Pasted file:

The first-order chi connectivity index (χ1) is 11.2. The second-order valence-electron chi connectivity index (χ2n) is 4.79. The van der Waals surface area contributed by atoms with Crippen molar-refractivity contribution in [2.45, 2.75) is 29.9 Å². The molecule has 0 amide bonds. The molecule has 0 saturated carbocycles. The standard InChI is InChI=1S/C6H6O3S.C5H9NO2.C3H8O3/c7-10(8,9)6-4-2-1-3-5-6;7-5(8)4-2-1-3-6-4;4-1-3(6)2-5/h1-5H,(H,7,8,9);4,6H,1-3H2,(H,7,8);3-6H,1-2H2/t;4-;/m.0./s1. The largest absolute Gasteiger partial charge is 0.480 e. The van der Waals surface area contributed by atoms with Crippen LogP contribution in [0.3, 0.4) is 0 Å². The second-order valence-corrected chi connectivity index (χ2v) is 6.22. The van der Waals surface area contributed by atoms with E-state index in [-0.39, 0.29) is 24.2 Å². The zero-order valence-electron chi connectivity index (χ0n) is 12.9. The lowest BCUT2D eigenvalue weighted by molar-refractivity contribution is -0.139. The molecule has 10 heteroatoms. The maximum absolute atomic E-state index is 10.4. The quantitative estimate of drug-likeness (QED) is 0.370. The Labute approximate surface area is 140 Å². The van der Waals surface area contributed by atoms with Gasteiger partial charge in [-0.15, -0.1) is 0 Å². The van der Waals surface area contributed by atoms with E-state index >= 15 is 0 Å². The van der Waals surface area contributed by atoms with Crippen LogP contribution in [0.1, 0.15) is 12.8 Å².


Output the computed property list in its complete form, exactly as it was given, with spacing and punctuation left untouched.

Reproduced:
The first-order chi connectivity index (χ1) is 11.2. The second-order valence-electron chi connectivity index (χ2n) is 4.79. The van der Waals surface area contributed by atoms with Crippen molar-refractivity contribution in [2.45, 2.75) is 29.9 Å². The molecule has 0 amide bonds. The molecule has 0 saturated carbocycles. The standard InChI is InChI=1S/C6H6O3S.C5H9NO2.C3H8O3/c7-10(8,9)6-4-2-1-3-5-6;7-5(8)4-2-1-3-6-4;4-1-3(6)2-5/h1-5H,(H,7,8,9);4,6H,1-3H2,(H,7,8);3-6H,1-2H2/t;4-;/m.0./s1. The largest absolute Gasteiger partial charge is 0.480 e. The van der Waals surface area contributed by atoms with Crippen LogP contribution in [0.3, 0.4) is 0 Å². The second-order valence-corrected chi connectivity index (χ2v) is 6.22. The van der Waals surface area contributed by atoms with E-state index in [-0.39, 0.29) is 24.2 Å². The zero-order valence-electron chi connectivity index (χ0n) is 12.9. The lowest BCUT2D eigenvalue weighted by molar-refractivity contribution is -0.139. The molecule has 10 heteroatoms. The maximum absolute atomic E-state index is 10.4. The quantitative estimate of drug-likeness (QED) is 0.370. The Labute approximate surface area is 140 Å². The van der Waals surface area contributed by atoms with Gasteiger partial charge in [-0.15, -0.1) is 0 Å². The van der Waals surface area contributed by atoms with E-state index >= 15 is 0 Å². The van der Waals surface area contributed by atoms with Crippen LogP contribution in [0.1, 0.15) is 12.8 Å².